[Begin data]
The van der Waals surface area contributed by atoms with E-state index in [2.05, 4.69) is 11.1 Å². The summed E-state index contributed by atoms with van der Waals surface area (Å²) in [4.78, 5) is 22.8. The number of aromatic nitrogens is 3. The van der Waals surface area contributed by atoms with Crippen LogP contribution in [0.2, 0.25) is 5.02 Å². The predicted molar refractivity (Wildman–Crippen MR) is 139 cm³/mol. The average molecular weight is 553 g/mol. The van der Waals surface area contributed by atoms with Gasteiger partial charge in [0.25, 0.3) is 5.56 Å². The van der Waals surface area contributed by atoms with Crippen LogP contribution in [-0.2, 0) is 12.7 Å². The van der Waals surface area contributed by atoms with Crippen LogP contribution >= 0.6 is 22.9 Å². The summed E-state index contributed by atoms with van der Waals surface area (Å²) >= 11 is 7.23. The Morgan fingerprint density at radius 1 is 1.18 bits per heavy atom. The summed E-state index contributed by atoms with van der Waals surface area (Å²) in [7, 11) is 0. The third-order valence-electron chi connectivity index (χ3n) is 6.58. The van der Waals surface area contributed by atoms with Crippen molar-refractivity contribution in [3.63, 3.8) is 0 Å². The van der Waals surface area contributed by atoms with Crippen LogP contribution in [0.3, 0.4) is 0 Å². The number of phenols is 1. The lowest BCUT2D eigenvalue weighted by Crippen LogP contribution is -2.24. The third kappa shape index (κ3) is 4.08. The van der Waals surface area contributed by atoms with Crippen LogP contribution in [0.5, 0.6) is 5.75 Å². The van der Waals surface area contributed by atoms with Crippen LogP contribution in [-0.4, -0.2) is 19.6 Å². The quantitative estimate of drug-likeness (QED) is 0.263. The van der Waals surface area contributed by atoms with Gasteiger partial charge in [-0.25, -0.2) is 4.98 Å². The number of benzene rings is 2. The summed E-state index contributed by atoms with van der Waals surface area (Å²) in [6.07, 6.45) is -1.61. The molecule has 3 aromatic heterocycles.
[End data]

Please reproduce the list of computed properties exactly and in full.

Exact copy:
The van der Waals surface area contributed by atoms with E-state index in [2.05, 4.69) is 11.1 Å². The summed E-state index contributed by atoms with van der Waals surface area (Å²) in [4.78, 5) is 22.8. The number of aromatic nitrogens is 3. The van der Waals surface area contributed by atoms with Crippen LogP contribution in [0.2, 0.25) is 5.02 Å². The predicted molar refractivity (Wildman–Crippen MR) is 139 cm³/mol. The average molecular weight is 553 g/mol. The van der Waals surface area contributed by atoms with Gasteiger partial charge in [0.25, 0.3) is 5.56 Å². The van der Waals surface area contributed by atoms with Crippen LogP contribution in [-0.2, 0) is 12.7 Å². The van der Waals surface area contributed by atoms with Crippen LogP contribution >= 0.6 is 22.9 Å². The summed E-state index contributed by atoms with van der Waals surface area (Å²) >= 11 is 7.23. The Morgan fingerprint density at radius 1 is 1.18 bits per heavy atom. The summed E-state index contributed by atoms with van der Waals surface area (Å²) in [7, 11) is 0. The third-order valence-electron chi connectivity index (χ3n) is 6.58. The van der Waals surface area contributed by atoms with Crippen molar-refractivity contribution in [3.63, 3.8) is 0 Å². The van der Waals surface area contributed by atoms with Crippen LogP contribution in [0.3, 0.4) is 0 Å². The number of phenols is 1. The lowest BCUT2D eigenvalue weighted by Crippen LogP contribution is -2.24. The third kappa shape index (κ3) is 4.08. The van der Waals surface area contributed by atoms with Crippen LogP contribution in [0.5, 0.6) is 5.75 Å². The van der Waals surface area contributed by atoms with Crippen LogP contribution in [-0.4, -0.2) is 19.6 Å². The quantitative estimate of drug-likeness (QED) is 0.263. The van der Waals surface area contributed by atoms with Gasteiger partial charge in [-0.25, -0.2) is 4.98 Å². The number of benzene rings is 2. The summed E-state index contributed by atoms with van der Waals surface area (Å²) in [6.07, 6.45) is -1.61. The molecule has 3 aromatic heterocycles.